– Schubert. Schwanengesang - Ständchen (Rellstab)
– Mozart. Das Veilchen, KV.476 (Goethe)
– Mahler. Lieder eines fahrenden Gesellen: Die zwei blauen Augen von meinem Schatz (Mahler)
. . . his judgments are far more instinctive and moral-visceral than they seem, and are animated by a child's eager apprehension of what feels just and true); he writes like a distinguished author; and he speaks like a genius. As a result, Christopher is one of the most terrifying rhetoricians that the world has yet seen.What does that mean? How does that make him persuasive? The phrase "as a result" implies some kind of causality, some argument, that has not been introduced. Perhaps he is a great rhetor because he thinks in paragraphs and does not get bogged down in "a mess of expletives, subordinate clauses, and finely turned tautologies. . . " What? He is persuasive because he makes good arguments? This is simply, and ironically, not enough of an argument comment on. Perhaps we might say that persuading consists not simply in constructing a rational argument, but making use of all the means of persuasion, as Aristotle says. Such a definition would necessitate a significantly more elaborate argument from Amis. We could belabor the point that the word "rhetorician" implies much not addressed here, in part and separate from "an argument," small-scale and large-scale structure, diction, imagery, figurative language and rhetorical devices, different types of argumentation, moving the emotions, and using the right combination on the particular audience at the particular time you must speak. Yet such would be a mere list against such a lack of formal argument.
|BWV.182, Chorus I, m.1-2|
|BWV.182, Chorus 1, m.12-14|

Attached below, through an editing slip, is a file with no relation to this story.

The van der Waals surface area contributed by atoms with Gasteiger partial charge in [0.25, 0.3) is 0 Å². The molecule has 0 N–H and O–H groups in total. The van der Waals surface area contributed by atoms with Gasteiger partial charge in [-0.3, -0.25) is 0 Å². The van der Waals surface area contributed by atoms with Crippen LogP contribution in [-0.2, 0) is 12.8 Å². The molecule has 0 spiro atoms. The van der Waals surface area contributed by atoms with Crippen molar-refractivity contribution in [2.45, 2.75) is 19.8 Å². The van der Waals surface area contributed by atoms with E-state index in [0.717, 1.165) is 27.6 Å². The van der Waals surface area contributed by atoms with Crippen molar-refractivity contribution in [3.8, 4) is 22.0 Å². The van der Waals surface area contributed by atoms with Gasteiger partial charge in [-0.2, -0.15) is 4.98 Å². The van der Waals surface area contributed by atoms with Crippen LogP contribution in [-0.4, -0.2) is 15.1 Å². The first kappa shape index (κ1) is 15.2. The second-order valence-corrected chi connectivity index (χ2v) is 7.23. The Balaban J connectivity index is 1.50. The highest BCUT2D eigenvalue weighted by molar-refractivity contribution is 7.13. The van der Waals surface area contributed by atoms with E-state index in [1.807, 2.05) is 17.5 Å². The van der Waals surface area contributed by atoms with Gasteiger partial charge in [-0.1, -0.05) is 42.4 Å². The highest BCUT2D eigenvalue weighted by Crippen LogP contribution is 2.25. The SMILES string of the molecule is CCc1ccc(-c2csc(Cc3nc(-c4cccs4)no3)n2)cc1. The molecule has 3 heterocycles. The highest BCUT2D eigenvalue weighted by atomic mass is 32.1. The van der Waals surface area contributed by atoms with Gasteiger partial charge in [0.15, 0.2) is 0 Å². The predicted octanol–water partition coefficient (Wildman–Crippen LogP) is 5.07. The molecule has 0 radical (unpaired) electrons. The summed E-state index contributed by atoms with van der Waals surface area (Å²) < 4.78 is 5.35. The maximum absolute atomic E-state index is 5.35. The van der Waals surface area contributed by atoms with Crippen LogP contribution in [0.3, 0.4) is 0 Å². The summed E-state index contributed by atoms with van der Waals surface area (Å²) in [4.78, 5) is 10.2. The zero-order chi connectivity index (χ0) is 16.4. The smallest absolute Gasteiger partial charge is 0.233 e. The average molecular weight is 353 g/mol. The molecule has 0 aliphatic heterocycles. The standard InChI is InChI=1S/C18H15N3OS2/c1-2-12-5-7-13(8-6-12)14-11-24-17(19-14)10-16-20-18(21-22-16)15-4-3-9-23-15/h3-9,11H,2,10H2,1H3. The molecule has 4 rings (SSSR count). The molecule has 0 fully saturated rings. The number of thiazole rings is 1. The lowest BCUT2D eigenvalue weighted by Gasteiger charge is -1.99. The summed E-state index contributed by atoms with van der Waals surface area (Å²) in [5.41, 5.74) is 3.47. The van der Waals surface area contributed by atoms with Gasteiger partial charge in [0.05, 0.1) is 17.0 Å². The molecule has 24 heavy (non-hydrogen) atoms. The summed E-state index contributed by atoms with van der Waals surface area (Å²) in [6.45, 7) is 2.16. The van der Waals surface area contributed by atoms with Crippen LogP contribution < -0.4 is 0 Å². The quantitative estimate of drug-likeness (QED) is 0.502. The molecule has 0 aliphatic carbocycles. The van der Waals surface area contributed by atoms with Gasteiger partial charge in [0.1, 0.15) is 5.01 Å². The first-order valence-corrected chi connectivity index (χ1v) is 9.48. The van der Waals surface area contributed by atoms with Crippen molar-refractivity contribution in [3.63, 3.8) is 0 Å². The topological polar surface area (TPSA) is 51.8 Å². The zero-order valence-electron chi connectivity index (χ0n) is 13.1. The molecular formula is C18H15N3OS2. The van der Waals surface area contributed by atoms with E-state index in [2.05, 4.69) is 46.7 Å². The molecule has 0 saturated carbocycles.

People can make arguments about the marketplace, but if your house is on fire at 3 a.m., you don't call the marketplace. When your road needs plowing, you don't call the marketplace. The marketplace doesn't have boots on the ground in Afghanistan. Any libertarian or advocate of a free market, I think, would be immediately taken aback by how Burns talks about a "marketplace" and what his choice of words seems to indicate. Unusually, he describes it as if it is a monolithic institution, that is, he conceives of it in essentially statist terms. He seems to be thinking, "I can call the government for help because it is a finite entity, but in contrast I cannot call 'the marketplace' because it is not." This suggests a fundamental view of his: that the basic unit of utility or agency in society is the individual but as some larger institution, most particularly the government. This may seem an extraordinary extrapolation but a lack of understanding of what a market is, the free association of people, leaves only a collectivist mindset. His reasoning forgets that all institutions are made of people. Regarding economics, they are people with particular skills: if they didn't work where they did they would work somewhere else with those same skills. Likewise, if there is a demand, someone with the skills to meet it will do so. And if there is no one with the skill, there is nothing the government can do about it. Only individuals can make the choice to invest in a particular skill.
Nowhere is there a more idyllic spot, a vacation home more private and peaceful, than in one's own mind, especially when it is furnished in such a way that the merest inward glance induces ease. . .
Nowhere is there a more idyllic spot, a vacation home more private and peaceful. . .